- The Washington Times - Thursday, March 11, 2004

NEW YORK — Never mind that Georgetown just tied a modern school record with its ninth consecutive loss, suffered only its second losing season since 1972-73 and won’t be invited to a postseason tournament for the first time in 30 years. Coach Craig Esherick promises “help is on the way” for his embattled program.

That’s about all Esherick could say yesterday after this disastrous season finally ended.

Boston College forward Craig Smith led the interior onslaught with a game-high 16 points and 14 rebounds as the fifth-seeded Eagles ousted 12th seed Georgetown from the Big East tournament with a workmanlike 68-57 first-round victory before 19,173 at Madison Square Garden.

The Hoyas finished 13-15 in Esherick’s sixth season, losing 15 of their last 18 games. Meanwhile, BC (22-8) will play 19th-ranked and fourth-seeded Syracuse (21-6) in today’s quarterfinals.

Asked for his comments on the season, Esherick replied, “Number one, help is on the way — stay tuned, stay tuned. Number two, I think that I’m disappointed, I think the players are disappointed. I think that when I look back on the season, the one thing I am going to think is that our guys did the best they possibly could.

“I think in a lot of games, we were overmatched, and I think some of that was probably recruiting more so than anything that we could have done in relation to the particular game. I’m thinking, specifically, about the Duke and Connecticut games. I am going to make the assumption that will be taken care of when we get the new guys in uniform next year.”

Asking incoming freshmen to be the cavalry in a tough conference like the Big East is a risky proposition. Roy Hibbert, a 7-foot-2 center from Georgetown Prep, leads Esherick’s arriving class. Jeff Green, a 6-8 forward from Northwestern High School in Hyattsville, has been outstanding recently during Maryland’s high school playoffs. Cornelio Guibunda, a 6-9 forward from Mozambique, is a big man who can run the floor.

“I thought we got pushed around a little bit too much,” Esherick said. “I thought we got pushed around by teams in our league and I thought we got pushed around by teams outside our league, and that’s not going to happen next year.”

It definitely happened yesterday. BC’s frontline of the 6-7, 265-pound Smith, 6-8, 262-pound center Uka Agbai and 6-7 small forward Jared Dudley accounted for half the Eagles’ points. Smith had 10 of his 16 points in the second half. Dudley, a unanimous choice for the Big East’s All-Rookie team, contributed 12 points, and the rugged Agbai had 11.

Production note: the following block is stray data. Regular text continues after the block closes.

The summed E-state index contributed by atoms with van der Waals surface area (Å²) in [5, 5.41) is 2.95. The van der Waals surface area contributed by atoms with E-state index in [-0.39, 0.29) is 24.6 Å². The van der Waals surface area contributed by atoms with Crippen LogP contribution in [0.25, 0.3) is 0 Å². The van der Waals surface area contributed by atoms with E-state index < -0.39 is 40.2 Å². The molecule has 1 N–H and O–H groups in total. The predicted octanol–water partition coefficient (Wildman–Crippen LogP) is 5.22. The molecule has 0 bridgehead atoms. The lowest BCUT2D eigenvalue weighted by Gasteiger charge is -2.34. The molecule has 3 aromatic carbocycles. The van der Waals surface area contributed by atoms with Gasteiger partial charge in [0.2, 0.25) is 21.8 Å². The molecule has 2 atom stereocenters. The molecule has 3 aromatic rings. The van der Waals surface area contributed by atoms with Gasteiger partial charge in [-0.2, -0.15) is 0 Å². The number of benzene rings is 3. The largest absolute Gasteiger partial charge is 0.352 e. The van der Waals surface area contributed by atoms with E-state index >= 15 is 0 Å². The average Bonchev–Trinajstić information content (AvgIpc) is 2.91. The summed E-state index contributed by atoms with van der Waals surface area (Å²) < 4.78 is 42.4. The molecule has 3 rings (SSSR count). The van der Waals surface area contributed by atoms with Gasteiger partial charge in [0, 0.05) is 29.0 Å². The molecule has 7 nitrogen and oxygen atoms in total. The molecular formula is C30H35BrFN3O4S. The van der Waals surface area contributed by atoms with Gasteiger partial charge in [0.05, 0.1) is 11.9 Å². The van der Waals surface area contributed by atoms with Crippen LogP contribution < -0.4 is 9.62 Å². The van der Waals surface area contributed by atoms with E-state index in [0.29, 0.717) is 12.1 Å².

“I love playing on this floor,” Smith said of his ninth double-double of the season. “It’s the world’s most famous arena — who wouldn’t want to get a chance to play on this floor?”

Georgetown double-teamed Smith, a first team All-Big East selection, most of the first half. BC responded by using Smith as a decoy while Dudley and Agbai combined for 12 points in the half, enough for the Eagles to fashion a 27-22 lead.

BC’s frontline accounted for 23 of its 39 rebounds for the game. As expected with a formidable interior, the Eagles crushed the Hoyas on the glass 39-27, including 12 offensive rebounds.

The first half looked like the Eagles were holding something back, knowing that if they are indeed going to win this tournament for the third time in the last eight years, they will have to win four games in four days.

“I coached my ‘A’ game. I don’t know if it looked like that, but I coached it,” BC coach Al Skinner said. “You have to ask the players if they held anything back. I don’t necessarily think so.”

In the first half, the Hoyas received the most points from a most unlikely source — freshman point guard Matt Causey. Perhaps this was a quick preview of the future, but the poor-shooting Hoyas certainly welcomed Causey’s team-high eight points in the first 20 minutes.

But even with Causey’s 3-for-3 shooting from the field, the Hoyas shot 34 percent (nine of 26) in the first half. Causey, who came into the game averaging 1.9, took control of Georgetown’s offense and finished with a career-high 12 points. And with five assists, the 5-11 Causey made a strong statement to Esherick that he should be the starting point guard next season.

“He played extremely well,” Esherick said. “But one thing I’ve never done — I never did it as an assistant coach, and I’ve never done it as a head coach — I never promised anybody that they were going to start.”

Esherick, who was given a contract extension through 2009 after last season, also offered a parting shot to his many critics.

“I think every profession but the coaching profession is permitted to have a bad year,” he said. “I certainly resent the heck out of it as a coach. But I’m not going to sit up here and say we had a great year — we didn’t.”

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